As a public service, here are a few randomly organized tidbits to add to your cache of knowledge that you might not become aware of through conventional information outlets.

•There’s a technological marvel being built in the mountains of Chile.

When completed on top of Cerro Armazones at an elevation of about 10,039 feet, the “European Extremely Large Telescope” will be extremely large. The Earth’s “biggest eye on the sky,” the E-ELT will have a 328-foot tall dome and a 128-foot diameter main mirror, and gather 100 million times more light than the human eye and 13 times more than the largest optical telescopes existing today.

Doug Davison

Doug Davison

Construction began late last year and it’s expected to begin operation in 2024. The ELT will be way bigger than the VLT (Very Large Telescope) that has functioned in the Atacama Desert of northern Chile since 2000. If a bigger one is ever built, maybe it will be called the EBT (Even Bigger Telescope).

• It’s illegal to drive a car while sleeping in Tennessee.

• Alaska’s Kodiak Island and the city of Kodiak got their names from a rough translation of an Alutiiq word, “kadiak,” and a Russian word, “Kad’yak,” both of which mean “island.”

So basically, Kodiak Island is “Island Island,” and those giant bears that live there are Island Bears.

• If all the blood vessels in your body were laid end to end, they would reach about 60,000 miles.

• Missouri State University is on its fifth name. The school was founded in 1905 as Fourth District Normal School. It changed to Southwest Missouri State Teacher’s College in 1919 and Southwest Missouri State College in 1945.

It then became Southwest Missouri State University in 1972 before the “weathervane” part of the name was dropped in 2005.

• When visiting Finland at Christmas, Santa Claus leaves his sleigh and reindeer behind and rides on a goat named Ukko. Finnish folklore indicates Ukko is made of straw (but is apparently strong enough to carry Santa’s ample bulk anyway).

• Houseflies hum in the key of F.

• It’s illegal to carry a concealed weapon more than six feet long in Washington State.

• Almost half the newspapers in the world are published in the United States and Canada.

• A South Korean teacher is facing child abuse charges after allegedly eating a live hamster in front of his students.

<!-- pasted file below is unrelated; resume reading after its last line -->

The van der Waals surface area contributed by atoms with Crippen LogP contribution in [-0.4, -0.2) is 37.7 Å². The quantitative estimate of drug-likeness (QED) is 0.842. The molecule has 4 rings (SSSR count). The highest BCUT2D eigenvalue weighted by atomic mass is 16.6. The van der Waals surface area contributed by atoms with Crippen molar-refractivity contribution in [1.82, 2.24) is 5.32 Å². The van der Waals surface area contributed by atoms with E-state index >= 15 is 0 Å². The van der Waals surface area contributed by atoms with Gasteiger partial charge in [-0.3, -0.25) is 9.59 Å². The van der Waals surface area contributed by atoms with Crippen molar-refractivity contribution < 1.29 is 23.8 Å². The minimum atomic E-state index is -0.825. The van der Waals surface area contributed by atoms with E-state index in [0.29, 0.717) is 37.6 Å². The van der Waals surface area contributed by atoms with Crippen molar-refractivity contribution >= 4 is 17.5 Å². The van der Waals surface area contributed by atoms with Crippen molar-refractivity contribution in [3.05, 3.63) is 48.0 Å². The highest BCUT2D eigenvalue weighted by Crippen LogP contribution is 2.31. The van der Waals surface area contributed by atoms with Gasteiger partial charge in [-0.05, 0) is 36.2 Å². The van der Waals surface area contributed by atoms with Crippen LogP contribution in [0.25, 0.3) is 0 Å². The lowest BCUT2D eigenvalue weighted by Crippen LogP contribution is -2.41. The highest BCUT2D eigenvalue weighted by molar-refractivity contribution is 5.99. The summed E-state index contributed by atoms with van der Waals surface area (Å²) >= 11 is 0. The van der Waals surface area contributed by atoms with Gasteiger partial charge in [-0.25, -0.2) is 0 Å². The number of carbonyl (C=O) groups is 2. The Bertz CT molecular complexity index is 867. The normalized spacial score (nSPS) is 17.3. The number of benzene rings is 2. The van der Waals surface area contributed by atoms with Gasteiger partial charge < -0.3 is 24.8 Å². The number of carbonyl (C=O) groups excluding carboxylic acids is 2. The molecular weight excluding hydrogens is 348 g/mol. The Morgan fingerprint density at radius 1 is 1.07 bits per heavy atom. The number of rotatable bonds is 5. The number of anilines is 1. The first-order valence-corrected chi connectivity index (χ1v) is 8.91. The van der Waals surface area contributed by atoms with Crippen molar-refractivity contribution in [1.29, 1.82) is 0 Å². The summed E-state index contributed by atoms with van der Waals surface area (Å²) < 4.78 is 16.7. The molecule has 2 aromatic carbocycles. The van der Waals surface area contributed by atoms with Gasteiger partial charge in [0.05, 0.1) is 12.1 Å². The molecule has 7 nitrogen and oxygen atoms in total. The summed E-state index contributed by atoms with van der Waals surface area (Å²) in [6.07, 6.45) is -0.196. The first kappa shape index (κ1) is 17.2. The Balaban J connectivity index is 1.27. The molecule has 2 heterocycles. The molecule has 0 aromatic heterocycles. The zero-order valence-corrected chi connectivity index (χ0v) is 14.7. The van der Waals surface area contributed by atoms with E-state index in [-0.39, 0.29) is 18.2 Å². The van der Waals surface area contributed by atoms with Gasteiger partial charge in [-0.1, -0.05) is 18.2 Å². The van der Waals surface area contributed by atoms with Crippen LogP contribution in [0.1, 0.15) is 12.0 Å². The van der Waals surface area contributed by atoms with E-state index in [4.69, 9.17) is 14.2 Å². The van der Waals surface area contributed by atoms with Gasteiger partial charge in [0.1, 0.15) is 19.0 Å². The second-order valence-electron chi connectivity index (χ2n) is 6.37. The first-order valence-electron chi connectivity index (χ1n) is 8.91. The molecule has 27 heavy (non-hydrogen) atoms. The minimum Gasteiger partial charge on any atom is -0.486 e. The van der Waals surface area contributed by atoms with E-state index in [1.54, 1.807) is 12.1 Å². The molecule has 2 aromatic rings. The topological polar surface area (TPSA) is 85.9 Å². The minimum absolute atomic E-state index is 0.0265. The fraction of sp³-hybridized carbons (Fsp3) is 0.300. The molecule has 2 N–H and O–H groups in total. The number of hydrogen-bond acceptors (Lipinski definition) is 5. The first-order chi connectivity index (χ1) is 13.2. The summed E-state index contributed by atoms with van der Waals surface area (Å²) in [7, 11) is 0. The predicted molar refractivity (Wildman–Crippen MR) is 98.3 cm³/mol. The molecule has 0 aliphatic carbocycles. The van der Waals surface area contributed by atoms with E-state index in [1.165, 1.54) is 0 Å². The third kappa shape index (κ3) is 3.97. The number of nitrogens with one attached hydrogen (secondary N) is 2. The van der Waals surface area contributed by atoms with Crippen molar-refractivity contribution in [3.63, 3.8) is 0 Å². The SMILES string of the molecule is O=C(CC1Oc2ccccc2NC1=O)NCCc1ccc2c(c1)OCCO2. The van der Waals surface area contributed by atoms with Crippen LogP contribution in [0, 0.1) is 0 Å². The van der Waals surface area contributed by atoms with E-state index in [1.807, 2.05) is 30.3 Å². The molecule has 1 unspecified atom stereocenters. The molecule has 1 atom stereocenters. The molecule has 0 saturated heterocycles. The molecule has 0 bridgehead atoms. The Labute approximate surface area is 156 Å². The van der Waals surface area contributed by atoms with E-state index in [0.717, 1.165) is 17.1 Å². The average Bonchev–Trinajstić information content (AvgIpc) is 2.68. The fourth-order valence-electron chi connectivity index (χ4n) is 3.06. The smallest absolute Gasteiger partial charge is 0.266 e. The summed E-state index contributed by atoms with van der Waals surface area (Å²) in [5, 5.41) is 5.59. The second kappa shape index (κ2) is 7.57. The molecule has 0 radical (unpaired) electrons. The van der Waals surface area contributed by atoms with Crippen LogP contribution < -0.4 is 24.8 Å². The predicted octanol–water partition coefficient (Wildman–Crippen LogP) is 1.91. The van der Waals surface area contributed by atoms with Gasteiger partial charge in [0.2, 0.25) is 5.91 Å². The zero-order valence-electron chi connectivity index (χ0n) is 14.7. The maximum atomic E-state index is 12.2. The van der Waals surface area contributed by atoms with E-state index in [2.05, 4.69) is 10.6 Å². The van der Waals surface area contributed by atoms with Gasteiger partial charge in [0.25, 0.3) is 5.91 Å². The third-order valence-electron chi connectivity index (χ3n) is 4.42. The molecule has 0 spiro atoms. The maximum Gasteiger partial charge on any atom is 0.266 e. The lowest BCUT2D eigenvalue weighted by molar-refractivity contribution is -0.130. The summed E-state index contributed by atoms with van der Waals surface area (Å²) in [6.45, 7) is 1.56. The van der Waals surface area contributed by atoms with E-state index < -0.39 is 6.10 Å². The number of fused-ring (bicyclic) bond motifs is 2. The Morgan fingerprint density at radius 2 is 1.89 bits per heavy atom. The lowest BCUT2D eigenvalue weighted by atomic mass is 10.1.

Police said the 44-year-old male teacher chewed a live hamster and swallowed it May 11 at a boarding school in Jeongeup while seven children were present. He reportedly told police he had caught students abusing hamsters and wanted to teach them “how dear life is” by making them watch him eat one of the rodents.

“I couldn’t control the situation and couldn’t stand it,” he told a local news source. “While watching the hamsters die from teasing, I thought I should teach the children it was wrong to make light of life.”

• A flamingo can eat only when its head is upside down.

• Every day, eight trillion gallons of water pour out of the mouth of the Amazon River into the Atlantic Ocean. Missouri’s largest spring – Big Spring in Carter County – discharges an average of 276 million gallons a day. The Amazon discharges about 28,986 times more water per day than Big Spring.

• Leonardo da Vinci painted the Mona Lisa without eyebrows for a reason. During the Renaissance, it was fashionable for women in Florence, Italy to shave them off.

• Peanuts are one of the ingredients in dynamite.

• Russia’s Lake Baikal is the deepest lake in the world (with a maximum depth of 5,387 feet – more than a mile) and contains more water than all five Great Lakes combined. More than 80-percent of the approximately 2,500 species of animals that live there are found nowhere else on the planet.

• It’s illegal to chew gum In Singapore.

• Disney cartoon icon Donald Duck never wore pants. But whenever he got out of a shower, he would always put a towel around his waist.

• A blue whale’s tongue weighs as much as an adult elephant.

• It’s impossible to sneeze with your eyes open.

Stay tuned. There’s no end to this material.

Doug Davison is a writer, photographer and newsroom assistant for the Houston Herald. Email: